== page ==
Platform driven cities: Imagining a new kind of city
I have been developing interests in the concept of cities as platforms. I see the inevitable impact of digital connectivity in the planning designing and management of urban systems. Over the past decade, private and public institutions have been digitizing. Both for internal workflow processes and for new ways to engage with their customers and citizens. We already access many important services through our mobile devices. Banking apps, electricity apps, transport apps, health apps, hospitality apps. We literary might have an app for everything in this near future. More than a communication tool, the mobile phone has become an integral element in driving this trend. The mobile phone integrates disparate and siloed systems. This allows us to easily and efficiently access public and private services. In the process, these activities generate large amounts of information and data. It is this confluence of urbanization and digitization that is presenting the opportunity to imagine and create new kinds of communities.
The city-as-a platform is a concept driven by inclusive data-led management and planning. It explores the new connections between people, objects and space and how these conjure with digital technologies. In this model, the city is a convener and an enabler rather than the dictator of civic innovation. The platform acts as the centre of an innovative ecosystem, regulating, procuring and creating systems for the development of new infrastructures and services. It becomes an ecosystem that facilitates collaborative problem-solving. Planning and design evolve into a collaborative model focusing on a bottom-up approach set against a model of centralized planning.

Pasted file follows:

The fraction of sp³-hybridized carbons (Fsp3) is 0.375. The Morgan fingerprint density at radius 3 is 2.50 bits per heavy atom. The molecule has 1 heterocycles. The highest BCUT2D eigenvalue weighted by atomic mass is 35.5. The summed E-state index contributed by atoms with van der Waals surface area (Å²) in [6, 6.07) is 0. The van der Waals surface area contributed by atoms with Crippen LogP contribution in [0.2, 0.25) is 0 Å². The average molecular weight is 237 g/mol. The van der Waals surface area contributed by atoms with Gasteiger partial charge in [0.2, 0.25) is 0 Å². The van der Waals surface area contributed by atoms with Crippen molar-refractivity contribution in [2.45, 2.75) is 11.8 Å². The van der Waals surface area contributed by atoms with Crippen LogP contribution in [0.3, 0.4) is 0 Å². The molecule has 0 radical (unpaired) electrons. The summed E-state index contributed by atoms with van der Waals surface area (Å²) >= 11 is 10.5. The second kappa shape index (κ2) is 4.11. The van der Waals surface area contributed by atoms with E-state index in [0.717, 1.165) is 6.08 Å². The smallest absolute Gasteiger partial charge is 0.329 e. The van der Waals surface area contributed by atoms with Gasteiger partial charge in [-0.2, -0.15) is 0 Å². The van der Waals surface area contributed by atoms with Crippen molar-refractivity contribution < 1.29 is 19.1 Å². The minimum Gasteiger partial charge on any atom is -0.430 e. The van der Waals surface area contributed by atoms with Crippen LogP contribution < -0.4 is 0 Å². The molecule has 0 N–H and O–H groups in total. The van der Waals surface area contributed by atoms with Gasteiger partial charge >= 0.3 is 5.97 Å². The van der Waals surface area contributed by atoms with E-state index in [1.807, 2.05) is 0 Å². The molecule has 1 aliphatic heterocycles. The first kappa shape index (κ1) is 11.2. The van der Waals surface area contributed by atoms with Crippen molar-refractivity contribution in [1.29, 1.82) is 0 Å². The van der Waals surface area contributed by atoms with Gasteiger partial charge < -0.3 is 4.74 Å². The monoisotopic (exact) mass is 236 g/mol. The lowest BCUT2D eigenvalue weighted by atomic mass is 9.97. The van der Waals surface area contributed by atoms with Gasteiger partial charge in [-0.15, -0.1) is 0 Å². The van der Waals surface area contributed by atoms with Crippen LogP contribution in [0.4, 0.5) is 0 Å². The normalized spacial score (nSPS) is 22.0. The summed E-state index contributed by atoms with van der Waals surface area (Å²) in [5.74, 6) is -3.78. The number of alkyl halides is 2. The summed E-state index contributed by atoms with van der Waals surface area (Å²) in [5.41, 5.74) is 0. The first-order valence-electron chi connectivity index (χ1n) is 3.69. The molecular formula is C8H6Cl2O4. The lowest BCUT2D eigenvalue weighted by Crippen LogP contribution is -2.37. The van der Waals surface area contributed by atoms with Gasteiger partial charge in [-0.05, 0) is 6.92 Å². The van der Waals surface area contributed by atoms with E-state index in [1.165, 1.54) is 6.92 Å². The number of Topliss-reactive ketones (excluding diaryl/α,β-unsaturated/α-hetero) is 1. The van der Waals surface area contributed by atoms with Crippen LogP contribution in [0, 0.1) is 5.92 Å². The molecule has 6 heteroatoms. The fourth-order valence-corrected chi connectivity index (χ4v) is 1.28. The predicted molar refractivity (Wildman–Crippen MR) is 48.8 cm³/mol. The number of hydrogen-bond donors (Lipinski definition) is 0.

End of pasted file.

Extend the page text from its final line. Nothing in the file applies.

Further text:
To conceive a platform driven city, we must integrate the provision of urban services into smart sectoral systems. This means integrating data, information and knowledge to co-create unified management formulas to build resilient and inclusive communities. Given the sensitivity of data and information sharing, what are the relevant policy questions to be considered when imagining cities and governments as platforms? And as we are aware technology on and off itself embodies the character of a neutral and absolute instrument, in reality, it is not. Technology is a political tool; it is an instrument a driver of a political idea. Understanding this then allows us to objectively introspect while we imagine this new kind of community. Bearing this in mind and exploring these new and emerging concepts :
How do we create an incentive infrastructure for people to share their data?
Who will run and operate the platform?
Who owns the platform?
Who owns the data?
a. Is it the individuals that generate it with their actions?
b. Is it the entity operating the platform system?
c. Is it the collective public?
How transparent is data usage?
a. Do data generators (citizens) know if/when data they generate is used for other purposes?
What revenue model for data, apps and new services?
a. How to establish the value of data?